En EspaŅol

Q. Who is Mr. Smarty Plants?

A: There are those who suspect Wildflower Center volunteers are the culpable and capable culprits. Yet, others think staff members play some, albeit small, role. You can torture us with your plant questions, but we will never reveal the Green Guru's secret identity.

Help us grow by giving to the Plant Database Fund or by becoming a member

Did you know you can access the Native Plant Information Network with your web-enabled smartphone?


Ask Mr. Smarty Plants

Ask Mr. Smarty Plants is a free service provided by the staff and volunteers at the Lady Bird Johnson Wildflower Center.

Search Smarty Plants
See a list of all Smarty Plants questions
Can't find the answer in our existing FAQs, submit a question to Mr. Smarty Plants.
Need help with plant identification, visit the plant identification page.
rate this answer
Not Yet Rated

Saturday - October 06, 2007

From: RoundRock, TX
Region: Southwest
Topic: Diseases and Disorders, Vines
Title: Care and fruiting time of pumpkins
Answered by: Barbara Medford


This is my first year growing pumpkin. I have a good vine with flowers now & then, but I still don't see a little pumpkin forming. What am I doing wrong?


All things considered, it looks like you're going to have to buy your Halloween pumpkin this year. The Cucurbita pepo is generally considered to be the traditional pumpkin that you carve, and is a member of the Cucurbitaceae family, which includes gourds, pumpkins, cucumbers and squash. We discovered that the pumpkin is botanically classified as a fruit (the ripened ovary of a flowering plant) but is widely regarded as a vegetable. Generally, this sort of plant is not in the area of expertise of the Lady Bird Johnson Wildflower Center, as our focus is on the use and care of native plants. The pumpkin has been so hybridized, both naturally and artificially, that it's believed the original plant, which may have originated in Mexico and Central America, no longer exists.

Having said all that, we did try to find out why you were getting no pumpkins, which you should have long before now. We learned that pumpkins have male and female flowers, both on the same plant, and that bees are the carriers of pollen between them. There has been an ongoing problem in recent years with the disappearance of the honeybee population. So, it's a possibility there were no bees available to play the role of Cupid. Also, it didn't sound as though you had a lot of blossoms, which probably cut down the chances of producing viable pumpkins. One source said that pumpkins do appreciate some enrichment in their soil. They also need sun and lots of room and lots of sun.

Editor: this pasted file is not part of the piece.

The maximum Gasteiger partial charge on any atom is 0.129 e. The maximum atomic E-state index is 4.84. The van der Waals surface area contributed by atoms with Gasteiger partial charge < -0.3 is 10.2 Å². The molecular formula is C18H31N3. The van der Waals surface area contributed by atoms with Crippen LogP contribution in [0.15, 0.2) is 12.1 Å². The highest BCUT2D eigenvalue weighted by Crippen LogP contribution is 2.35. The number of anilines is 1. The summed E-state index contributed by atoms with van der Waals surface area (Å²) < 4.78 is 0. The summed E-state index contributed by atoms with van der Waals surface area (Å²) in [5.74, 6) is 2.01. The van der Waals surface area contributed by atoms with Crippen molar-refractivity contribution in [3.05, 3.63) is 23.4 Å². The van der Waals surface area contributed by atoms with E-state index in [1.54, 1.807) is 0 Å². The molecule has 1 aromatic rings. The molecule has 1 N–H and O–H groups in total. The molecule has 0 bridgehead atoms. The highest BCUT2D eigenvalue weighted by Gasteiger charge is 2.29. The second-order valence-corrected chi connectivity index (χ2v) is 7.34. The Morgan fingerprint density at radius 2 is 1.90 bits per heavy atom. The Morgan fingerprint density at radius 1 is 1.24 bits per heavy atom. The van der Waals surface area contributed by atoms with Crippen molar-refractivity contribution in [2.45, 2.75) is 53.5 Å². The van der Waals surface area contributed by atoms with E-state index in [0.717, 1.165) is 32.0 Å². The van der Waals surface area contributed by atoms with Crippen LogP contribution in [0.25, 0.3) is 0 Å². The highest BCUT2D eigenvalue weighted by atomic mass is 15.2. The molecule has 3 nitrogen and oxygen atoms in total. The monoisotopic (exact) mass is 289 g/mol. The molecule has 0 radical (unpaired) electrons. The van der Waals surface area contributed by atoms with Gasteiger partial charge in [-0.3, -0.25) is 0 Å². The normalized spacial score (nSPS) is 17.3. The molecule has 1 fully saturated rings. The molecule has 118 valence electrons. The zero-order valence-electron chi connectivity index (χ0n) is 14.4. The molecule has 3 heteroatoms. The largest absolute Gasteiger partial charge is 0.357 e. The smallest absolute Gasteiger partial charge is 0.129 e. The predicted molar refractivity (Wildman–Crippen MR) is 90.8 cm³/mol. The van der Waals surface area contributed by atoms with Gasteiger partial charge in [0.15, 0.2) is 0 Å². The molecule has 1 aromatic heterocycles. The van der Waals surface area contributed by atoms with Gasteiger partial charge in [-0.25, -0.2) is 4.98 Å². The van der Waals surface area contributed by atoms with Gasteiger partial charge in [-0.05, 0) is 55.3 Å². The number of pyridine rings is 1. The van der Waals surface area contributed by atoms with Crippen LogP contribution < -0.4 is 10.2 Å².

Pumpkins are annuals, of course, so that vine isn't going to be around much longer in any case. If you want to have another go next year, read some of the material from the link above and see if you need to change the way you start out, plant earlier, fertilize, get it in the sun, etc.


More Diseases and Disorders Questions

Foam on Salvia greggii in Austin
October 20, 2010 - I have 7 Salvia greggii plants. I am seeing a white foam like substance on tip of all of them (where flowers use to be). Any suggestions on what is happening to the plants?
view the full question and answer

Willow Tree Early Leaf Fall
May 14, 2015 - I have a weeping willow tree and it put out great leaves this Spring and looked great, but now here in the middle of May all the leaves are turning yellow and falling off like it does in the fall. So ...
view the full question and answer

Use of surfactants with herbicide for water
January 05, 2008 - I read the article on frogs and the use of Rodeo. Your answer was correct, but to the best of my knowledge, Rodeo is approved for use near water only because it lacks a surfactant. When surfactant...
view the full question and answer

Shade Loving Plants for Under a Black Walnut Tree in Rochester, NY.
May 09, 2015 - Please advise on plants that will grow in the shade under a black walnut tree in Rochester, NY.
view the full question and answer

Tan, rough, fan-shaped growth on mountain laurels
July 01, 2014 - A tan rough fan-shaped "something" is growing at the end of the mountain laurel branch where the flowers would be .. what is it and can it harm the plant?
view the full question and answer

Support the Wildflower Center by Donating Online or Becoming a Member today.
© 2015 Lady Bird Johnson Wildflower Center